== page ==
Nurturing a B2B lead is often a long, arduous process that takes place over weeks or months, and the length of the sales cycle varies by offering and individual accounts. But at this stage in the buyer’s journey, your salesperson already has the prospect’s attention, so they should communicate strategically to hold the prospect’s interest and nudge them through to the decision stage.

Marketing to
consideration-stage buyers

Marketing-to-consideration

As a marketer, your responsibility during the consideration stage is to clearly explain how your product or service will solve the buyer’s problem, especially in contrast to the competition. 

Your inbound strategy in this stage should revolve around educational assets that not only inform but also highlight specific features that make your solution the best solution. Compared to the awareness stage, you can be a little more obvious and a little less subtle about why your product rocks.

Some tactics for reaching your buyers during the consideration stage:

  • Instructional content: Research what your buyers want to know about a solution like yours, and show them step-by-step how it works. If they’re Googling how to choose the right lead generation service, write a guide on finding the best lead generation firm. Explain why your product or service is a sensible choice but remember to be impartial in your explanation, in order to maintain credibility and establish trust in your brand.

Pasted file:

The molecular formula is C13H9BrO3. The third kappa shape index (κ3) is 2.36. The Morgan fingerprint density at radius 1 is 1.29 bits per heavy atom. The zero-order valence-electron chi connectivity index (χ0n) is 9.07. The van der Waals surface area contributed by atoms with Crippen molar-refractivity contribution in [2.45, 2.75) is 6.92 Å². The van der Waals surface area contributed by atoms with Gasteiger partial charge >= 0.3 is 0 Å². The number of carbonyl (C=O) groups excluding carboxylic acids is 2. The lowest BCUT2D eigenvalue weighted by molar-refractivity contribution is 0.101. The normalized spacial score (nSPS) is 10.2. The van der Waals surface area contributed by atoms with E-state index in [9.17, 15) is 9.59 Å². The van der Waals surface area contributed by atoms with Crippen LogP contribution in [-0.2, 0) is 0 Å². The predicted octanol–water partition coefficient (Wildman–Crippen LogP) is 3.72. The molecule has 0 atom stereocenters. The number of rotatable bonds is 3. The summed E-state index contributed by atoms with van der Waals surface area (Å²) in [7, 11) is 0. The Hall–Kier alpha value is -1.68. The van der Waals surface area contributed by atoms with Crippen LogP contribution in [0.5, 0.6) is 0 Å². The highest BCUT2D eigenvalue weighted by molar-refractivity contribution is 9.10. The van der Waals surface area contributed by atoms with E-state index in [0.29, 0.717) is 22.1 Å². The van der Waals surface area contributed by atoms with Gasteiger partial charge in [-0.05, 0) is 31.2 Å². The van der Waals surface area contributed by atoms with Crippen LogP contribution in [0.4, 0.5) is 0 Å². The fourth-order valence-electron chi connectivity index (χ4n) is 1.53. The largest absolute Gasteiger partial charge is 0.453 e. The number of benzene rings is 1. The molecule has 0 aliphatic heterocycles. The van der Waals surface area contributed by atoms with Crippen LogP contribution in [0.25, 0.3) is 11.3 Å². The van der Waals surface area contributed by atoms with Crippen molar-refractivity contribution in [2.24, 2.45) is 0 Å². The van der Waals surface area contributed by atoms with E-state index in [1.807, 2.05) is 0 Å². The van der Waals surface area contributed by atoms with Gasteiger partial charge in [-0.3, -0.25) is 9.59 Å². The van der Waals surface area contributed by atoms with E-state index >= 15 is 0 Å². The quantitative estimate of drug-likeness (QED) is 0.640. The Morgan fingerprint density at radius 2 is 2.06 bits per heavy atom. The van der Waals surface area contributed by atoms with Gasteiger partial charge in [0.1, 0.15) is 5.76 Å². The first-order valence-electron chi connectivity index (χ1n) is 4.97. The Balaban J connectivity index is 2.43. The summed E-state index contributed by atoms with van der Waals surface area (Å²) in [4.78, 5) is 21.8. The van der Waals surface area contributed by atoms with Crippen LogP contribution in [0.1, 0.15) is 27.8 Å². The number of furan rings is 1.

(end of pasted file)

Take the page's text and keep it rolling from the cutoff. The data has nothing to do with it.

• Comparison grids: Compare your product or service and its features to your competitors. Your buyers are already looking for this information, so give yourself an advantage by providing it right on your website. This strategy also positions your company as an authority on the subject, encouraging further trust in your brand.
  • Case studies: Show prospects how your product or service has helped clients in the past. Case studies demonstrate specific features and qualities of your offering that solve buyers’ challenges and improve ROI. Distribute case studies on your website in a dedicated space, throughout your content as relevant links, and provide them to salespeople to share directly.
Marketing-to-Consideration-Stage-Buyers

Buyers in the consideration stage are not always familiar with your brand at this point in their journey; they might still be in the process of discovering all their options.

However, engaging prospects in the consideration stage often involves targeting prospects who have been exposed to your brand. These prospects are valuable, and you should aim to keep your brand top-of-mind for them.